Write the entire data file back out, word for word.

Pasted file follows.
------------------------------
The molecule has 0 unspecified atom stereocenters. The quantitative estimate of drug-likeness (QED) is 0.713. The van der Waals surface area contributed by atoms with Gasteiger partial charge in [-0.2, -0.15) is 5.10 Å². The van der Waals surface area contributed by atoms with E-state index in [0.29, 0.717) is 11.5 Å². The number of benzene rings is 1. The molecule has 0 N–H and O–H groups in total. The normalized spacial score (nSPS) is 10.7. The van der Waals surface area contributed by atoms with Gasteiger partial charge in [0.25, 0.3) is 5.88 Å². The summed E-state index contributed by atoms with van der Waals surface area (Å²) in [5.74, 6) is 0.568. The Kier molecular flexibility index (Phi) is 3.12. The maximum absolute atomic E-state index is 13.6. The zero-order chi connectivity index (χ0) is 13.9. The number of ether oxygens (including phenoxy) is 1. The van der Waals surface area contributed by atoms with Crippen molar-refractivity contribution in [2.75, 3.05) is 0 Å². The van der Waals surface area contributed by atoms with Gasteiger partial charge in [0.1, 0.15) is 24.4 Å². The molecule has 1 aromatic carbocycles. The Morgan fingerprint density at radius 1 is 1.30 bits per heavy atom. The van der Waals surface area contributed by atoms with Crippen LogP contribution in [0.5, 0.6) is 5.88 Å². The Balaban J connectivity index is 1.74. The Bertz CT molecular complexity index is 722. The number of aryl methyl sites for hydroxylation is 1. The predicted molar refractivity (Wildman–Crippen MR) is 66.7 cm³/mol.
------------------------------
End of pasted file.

The molecule has 0 unspecified atom stereocenters. The quantitative estimate of drug-likeness (QED) is 0.713. The van der Waals surface area contributed by atoms with Gasteiger partial charge in [-0.2, -0.15) is 5.10 Å². The van der Waals surface area contributed by atoms with E-state index in [0.29, 0.717) is 11.5 Å². The number of benzene rings is 1. The molecule has 0 N–H and O–H groups in total. The normalized spacial score (nSPS) is 10.7. The van der Waals surface area contributed by atoms with Gasteiger partial charge in [0.25, 0.3) is 5.88 Å². The summed E-state index contributed by atoms with van der Waals surface area (Å²) in [5.74, 6) is 0.568. The Kier molecular flexibility index (Phi) is 3.12. The maximum absolute atomic E-state index is 13.6. The zero-order chi connectivity index (χ0) is 13.9. The number of ether oxygens (including phenoxy) is 1. The van der Waals surface area contributed by atoms with Crippen molar-refractivity contribution in [2.75, 3.05) is 0 Å². The van der Waals surface area contributed by atoms with Gasteiger partial charge in [0.1, 0.15) is 24.4 Å². The molecule has 1 aromatic carbocycles. The Morgan fingerprint density at radius 1 is 1.30 bits per heavy atom. The van der Waals surface area contributed by atoms with Crippen LogP contribution in [0.5, 0.6) is 5.88 Å². The Balaban J connectivity index is 1.74. The Bertz CT molecular complexity index is 722. The number of aryl methyl sites for hydroxylation is 1. The predicted molar refractivity (Wildman–Crippen MR) is 66.7 cm³/mol.